Since the m-bits output by one S-box are only related to the m bits of its input and are irrelevant to the input of other S boxes, the introduction of a linear transform would disrupt and mix the output m-bits so that they seem correlating to the other S-box inputs.
A sound linear transform design will diffuse the S-box output, allowing the blockcipher to resist differential and linear cryptanalysis.
An important measure of the diffusivity of a linear transform is its branch number.
The "branch number" of a linear transform is defined in [BC-Design]:
B(theta) = min_{x!=0} w_b(x) + w_b(theta(x))
Where B(theta) is the branch number of transform theta, w_b(x) is a non-zero integer x_i (1 ⇐ i ⇐ m), and x_i is called the "bundle weight".
The branch number can be used to quantify the resistance of the block cipher algorithm to differential cryptanalysis and linear cryptanalysis.
Similar to differential cryptanalysis and linear cryptanalysis, the differential branch number and linear branch number of theta can be defined as follows.
The differential branch number of theta is:
B_d(theta) = min_{x, x!= x*} (w_b(x and x*) + w_b(theta(x)) and theta(x*))
The linear branch number of theta is:
B_l(theta) = min_{a, b, c (x . alpha^t , theta(x) . beta) != 0} (w_b(alpha) + w_b(beta)) where, c (x . a^t , theta(x) . beta) = 2 X Pr(x . alpha^t = theta(x) . beta) - 1 x . alpha^t is a matrix multiplication.
The branch number in a linear transformation reflects its diffusivity. The higher the branch number, the better the diffusion effect.
This means that the larger the differential branch number or linear branch number, the more known plaintexts will be required for differential or linear cryptanalysis respectively.
The linear transform differential branch number and linear branch number of SM4 are both 5.
The SM4 key schedule is designed to fulfill the security requirements of the encryption algorithm and achieve ease of implementation for performance reasons.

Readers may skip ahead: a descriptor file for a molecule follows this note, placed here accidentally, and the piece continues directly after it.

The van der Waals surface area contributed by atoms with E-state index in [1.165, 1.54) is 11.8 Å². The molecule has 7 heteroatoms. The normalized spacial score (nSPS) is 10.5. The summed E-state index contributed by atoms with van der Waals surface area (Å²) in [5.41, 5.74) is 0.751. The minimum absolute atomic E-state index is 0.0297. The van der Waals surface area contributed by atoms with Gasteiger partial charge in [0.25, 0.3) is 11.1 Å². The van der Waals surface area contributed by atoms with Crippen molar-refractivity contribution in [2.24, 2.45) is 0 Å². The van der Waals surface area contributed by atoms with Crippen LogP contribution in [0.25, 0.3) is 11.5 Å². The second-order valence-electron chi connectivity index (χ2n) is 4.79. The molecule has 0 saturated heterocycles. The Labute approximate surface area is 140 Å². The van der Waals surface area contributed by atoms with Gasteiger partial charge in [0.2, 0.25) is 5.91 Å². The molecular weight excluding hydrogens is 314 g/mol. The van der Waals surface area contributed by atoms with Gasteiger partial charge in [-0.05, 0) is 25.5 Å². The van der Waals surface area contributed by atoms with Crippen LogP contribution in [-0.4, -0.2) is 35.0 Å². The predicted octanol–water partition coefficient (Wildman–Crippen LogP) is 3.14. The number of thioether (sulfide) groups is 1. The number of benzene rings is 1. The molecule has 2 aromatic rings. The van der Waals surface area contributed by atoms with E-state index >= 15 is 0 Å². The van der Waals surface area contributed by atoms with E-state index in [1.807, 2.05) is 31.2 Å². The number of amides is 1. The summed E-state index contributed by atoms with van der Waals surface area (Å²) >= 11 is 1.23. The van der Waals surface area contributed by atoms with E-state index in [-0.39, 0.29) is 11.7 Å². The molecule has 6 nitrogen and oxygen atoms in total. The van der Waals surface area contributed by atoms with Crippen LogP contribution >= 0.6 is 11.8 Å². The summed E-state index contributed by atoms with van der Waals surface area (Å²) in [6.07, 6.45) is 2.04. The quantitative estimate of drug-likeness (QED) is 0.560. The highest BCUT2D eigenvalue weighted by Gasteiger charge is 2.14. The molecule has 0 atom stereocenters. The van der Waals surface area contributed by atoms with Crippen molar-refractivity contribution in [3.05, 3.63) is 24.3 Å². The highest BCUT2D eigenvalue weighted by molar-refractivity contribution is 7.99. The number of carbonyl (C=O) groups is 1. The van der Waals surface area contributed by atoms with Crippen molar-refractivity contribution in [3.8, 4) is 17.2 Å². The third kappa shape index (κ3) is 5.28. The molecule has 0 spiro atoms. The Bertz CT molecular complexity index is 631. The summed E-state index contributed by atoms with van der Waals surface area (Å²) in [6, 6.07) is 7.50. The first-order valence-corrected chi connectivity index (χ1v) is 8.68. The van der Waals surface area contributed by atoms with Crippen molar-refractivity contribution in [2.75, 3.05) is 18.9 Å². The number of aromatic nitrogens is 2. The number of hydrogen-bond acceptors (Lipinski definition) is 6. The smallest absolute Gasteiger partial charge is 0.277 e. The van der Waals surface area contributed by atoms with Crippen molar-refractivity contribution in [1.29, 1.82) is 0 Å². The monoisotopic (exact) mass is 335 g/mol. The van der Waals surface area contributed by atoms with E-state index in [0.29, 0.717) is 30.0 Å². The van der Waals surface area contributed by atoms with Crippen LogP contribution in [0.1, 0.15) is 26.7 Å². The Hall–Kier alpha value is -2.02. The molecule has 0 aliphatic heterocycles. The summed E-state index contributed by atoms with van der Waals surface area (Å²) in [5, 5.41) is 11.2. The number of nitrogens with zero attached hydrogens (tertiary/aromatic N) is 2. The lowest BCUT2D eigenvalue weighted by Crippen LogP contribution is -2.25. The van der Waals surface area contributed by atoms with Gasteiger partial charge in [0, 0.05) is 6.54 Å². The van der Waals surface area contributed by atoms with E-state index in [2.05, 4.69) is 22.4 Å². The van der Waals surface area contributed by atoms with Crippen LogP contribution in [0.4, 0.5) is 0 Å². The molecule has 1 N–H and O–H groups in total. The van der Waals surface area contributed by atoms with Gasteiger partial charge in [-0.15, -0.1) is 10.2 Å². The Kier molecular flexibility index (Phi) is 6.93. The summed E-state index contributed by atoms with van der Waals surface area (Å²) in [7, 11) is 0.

All subkeys are derived from the encryption key, and therefore, subkeys are always statistically relevant. In the context of a blockcipher, it is not possible to have non-statistical-correlated subkeys, but the designer can only aim to have subkeys achieve near statistical independence [BC-Design].
The purpose of the key schedule, generated through the key expansion algorithm, is to mask the statistical correlation between subkeys to make this relationship difficult to exploit.
The SM4 key expansion algorithm satisfies the following design criteria:
SM4 has been heavily cryptanalyzed by international researchers since it was first published. Nearly all currently known cryptanalysis techniques have been applied to SM4.
At the time of publishing this document, there are no known practical attacks against the full SM4 blockcipher. However, there are side-channel concerns [SideChannel] when the algorithm is implemented in a hardware device.
A summary of cryptanalysis results are presented in the following sections.
In 2008, Zhang et al. [SM4-DiffZhang1] gave a 21-round differential analysis with data complexity 2^188, time complexity 2^126.8 encryptions.
In 2008, Kim et al. [SM4-LDA] gave a 22-round differential attack that requires 2^118 chosen plaintexts, 2^123 memory and 2^125.71 encryptions.
In 2009, Zhang et al. (differing author but overlapping team) [SM4-DiffZhang2] gave a 18-round differential characteristics with an attack that reaches the 22nd round, with data complexity 2^117 and time complexity 2^112.3.
In 2010, Zhang et al. (with no relation to above) [SM4-DiffZhang3] utilized 18-round differential characteristics for the 22nd round with 2^117 chosen plaintexts with time complexity 2^123 encryptions, memory complexity of 2^112.
In 2011, Su et al. [SM4-DiffSu] gave a 19 round differential characteristics and pushed their attack to the 23rd round, with data complexity of 2^118 chosen plaintexts, time complexity 2^126.7 encryptions, and memory complexity 2^120.7.
In 2008 Etrog et al. [SM4-LinearEtrog] provided a linear cryptanalysis result for 22 rounds of SM4, the data complexity is given as 2^188.4 known plaintexts, time complexity 2^117 encrypt operations.